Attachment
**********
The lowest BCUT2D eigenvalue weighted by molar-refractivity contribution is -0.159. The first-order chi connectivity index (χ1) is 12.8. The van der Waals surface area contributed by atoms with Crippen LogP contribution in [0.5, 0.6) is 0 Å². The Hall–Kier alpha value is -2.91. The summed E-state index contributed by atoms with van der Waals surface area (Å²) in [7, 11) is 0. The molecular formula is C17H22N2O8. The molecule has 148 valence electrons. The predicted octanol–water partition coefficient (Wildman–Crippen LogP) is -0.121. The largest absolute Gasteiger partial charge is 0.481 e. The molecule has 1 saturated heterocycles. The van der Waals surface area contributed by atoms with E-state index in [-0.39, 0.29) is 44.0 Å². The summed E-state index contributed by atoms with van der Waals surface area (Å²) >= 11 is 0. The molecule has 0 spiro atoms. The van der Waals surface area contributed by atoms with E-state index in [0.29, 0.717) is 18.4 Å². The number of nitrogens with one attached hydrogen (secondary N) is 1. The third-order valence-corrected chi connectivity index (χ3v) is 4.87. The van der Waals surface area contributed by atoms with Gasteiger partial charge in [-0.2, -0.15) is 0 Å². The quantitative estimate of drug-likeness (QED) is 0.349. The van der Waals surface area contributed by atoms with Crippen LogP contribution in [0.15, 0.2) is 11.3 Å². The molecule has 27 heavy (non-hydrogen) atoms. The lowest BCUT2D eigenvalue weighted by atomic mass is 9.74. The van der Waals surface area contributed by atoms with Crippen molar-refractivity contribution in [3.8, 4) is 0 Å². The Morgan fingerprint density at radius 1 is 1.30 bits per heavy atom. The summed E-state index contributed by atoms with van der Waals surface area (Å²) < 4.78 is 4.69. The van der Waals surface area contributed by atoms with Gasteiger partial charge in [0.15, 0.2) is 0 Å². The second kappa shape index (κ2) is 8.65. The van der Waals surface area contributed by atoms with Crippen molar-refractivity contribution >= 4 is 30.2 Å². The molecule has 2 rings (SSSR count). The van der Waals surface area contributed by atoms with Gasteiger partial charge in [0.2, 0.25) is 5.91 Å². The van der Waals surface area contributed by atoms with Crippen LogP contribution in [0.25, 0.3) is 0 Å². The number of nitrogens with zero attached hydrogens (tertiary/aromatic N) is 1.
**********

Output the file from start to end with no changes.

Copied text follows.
The lowest BCUT2D eigenvalue weighted by molar-refractivity contribution is -0.159. The first-order chi connectivity index (χ1) is 12.8. The van der Waals surface area contributed by atoms with Crippen LogP contribution in [0.5, 0.6) is 0 Å². The Hall–Kier alpha value is -2.91. The summed E-state index contributed by atoms with van der Waals surface area (Å²) in [7, 11) is 0. The molecular formula is C17H22N2O8. The molecule has 148 valence electrons. The predicted octanol–water partition coefficient (Wildman–Crippen LogP) is -0.121. The largest absolute Gasteiger partial charge is 0.481 e. The molecule has 1 saturated heterocycles. The van der Waals surface area contributed by atoms with E-state index in [-0.39, 0.29) is 44.0 Å². The summed E-state index contributed by atoms with van der Waals surface area (Å²) >= 11 is 0. The molecule has 0 spiro atoms. The van der Waals surface area contributed by atoms with E-state index in [0.29, 0.717) is 18.4 Å². The number of nitrogens with one attached hydrogen (secondary N) is 1. The third-order valence-corrected chi connectivity index (χ3v) is 4.87. The van der Waals surface area contributed by atoms with Gasteiger partial charge in [-0.2, -0.15) is 0 Å². The quantitative estimate of drug-likeness (QED) is 0.349. The van der Waals surface area contributed by atoms with Crippen LogP contribution in [0.15, 0.2) is 11.3 Å². The molecule has 27 heavy (non-hydrogen) atoms. The lowest BCUT2D eigenvalue weighted by atomic mass is 9.74. The van der Waals surface area contributed by atoms with Crippen molar-refractivity contribution in [3.8, 4) is 0 Å². The Morgan fingerprint density at radius 1 is 1.30 bits per heavy atom. The summed E-state index contributed by atoms with van der Waals surface area (Å²) < 4.78 is 4.69. The van der Waals surface area contributed by atoms with Gasteiger partial charge in [0.15, 0.2) is 0 Å². The second kappa shape index (κ2) is 8.65. The van der Waals surface area contributed by atoms with Crippen molar-refractivity contribution >= 4 is 30.2 Å². The molecule has 2 rings (SSSR count). The van der Waals surface area contributed by atoms with Gasteiger partial charge in [0.2, 0.25) is 5.91 Å². The van der Waals surface area contributed by atoms with Crippen LogP contribution in [0.25, 0.3) is 0 Å². The number of nitrogens with zero attached hydrogens (tertiary/aromatic N) is 1.